iPhone Buyers Have No Regrets

Early iPhone owners are overwhelmingly happy with their devices, a survey out Friday says, and Apple (AAPL) and AT&T (T) are luring customers from rivals as a result. In one of the first such studies, 90% of 200 owners said they were "extremely" or "very" satisfied with their phone. And 85% said they are "extremely" or "very" likely to recommend the device to others, says the online survey conducted and paid for by market researcher Interpret of Santa Monica, Calif. The firm surveyed 1,000 cellphone users July 6-10.

The findings are "pretty much off the charts," says Jason Kramer, Interpret's chief strategy officer.

The firm's clients are in the entertainment and mobile industries.

Kelly Croy, a seventh-grade teacher in Oak Harbor, Ohio, is a happy buyer. "Overall, the coolest device I've ever owned," he says.

Apple launched the combination cellphone, iPod music player and Internet gadget with much fanfare on June 29. AT&T is the exclusive service provider.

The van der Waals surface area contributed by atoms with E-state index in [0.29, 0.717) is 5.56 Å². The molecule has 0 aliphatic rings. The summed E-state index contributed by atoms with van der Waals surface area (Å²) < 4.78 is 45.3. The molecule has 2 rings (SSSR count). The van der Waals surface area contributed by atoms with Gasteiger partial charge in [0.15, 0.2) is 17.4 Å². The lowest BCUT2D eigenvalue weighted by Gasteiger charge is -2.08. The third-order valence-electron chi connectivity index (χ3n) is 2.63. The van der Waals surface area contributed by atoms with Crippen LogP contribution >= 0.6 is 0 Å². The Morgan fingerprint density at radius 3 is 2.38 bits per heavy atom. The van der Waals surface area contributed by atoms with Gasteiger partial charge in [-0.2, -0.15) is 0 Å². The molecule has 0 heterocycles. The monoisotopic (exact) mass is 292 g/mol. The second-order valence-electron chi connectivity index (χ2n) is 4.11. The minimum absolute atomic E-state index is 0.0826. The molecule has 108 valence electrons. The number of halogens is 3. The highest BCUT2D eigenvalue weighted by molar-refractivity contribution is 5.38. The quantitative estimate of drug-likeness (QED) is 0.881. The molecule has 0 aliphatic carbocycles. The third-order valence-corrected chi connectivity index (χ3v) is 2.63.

Greg Joswiak, Apple's vice president of worldwide marketing for the iPod and iPhone, said positive word-of-mouth reaction is "critically important" to any product, as it was with the iPod. "We're getting even greater reaction to the iPhone," he says.

Apple still faces challenges. The high cost of the two iPhone models — $499 and $599 — ranks as the No. 1 reason consumers interested in the device did not buy one, the survey says. Those consumers said they would pay an average of, at most, $180.

Owners said there's room for improvement. At the top of their wish list: longer battery life, faster Internet speed and more internal memory. Other factors, including the lack of a physical keyboard, were well down on their lists.

The iPhone is extending Apple's reach, the survey says. Three of 10 buyers were first-time Apple customers. For 40%, iPhone is their first iPod.

Apple could "change the physics in the phone market," if it is as successful building loyalty to the iPhone as it has been in the music and computer markets, says Gene Munster, senior research analyst at Piper Jaffray.

Interpret's survey also bodes well for AT&T. Half the buyers switched from another carrier. Of those, 35% paid an average $167 to break a contract. "We thought AT&T would be more of a barrier to entry," says Munster.

Another boon for AT&T: IPhone owners surveyed expect to pay about $35 more in monthly service fees compared with their previous cellphones.

Contributing: Jefferson Graham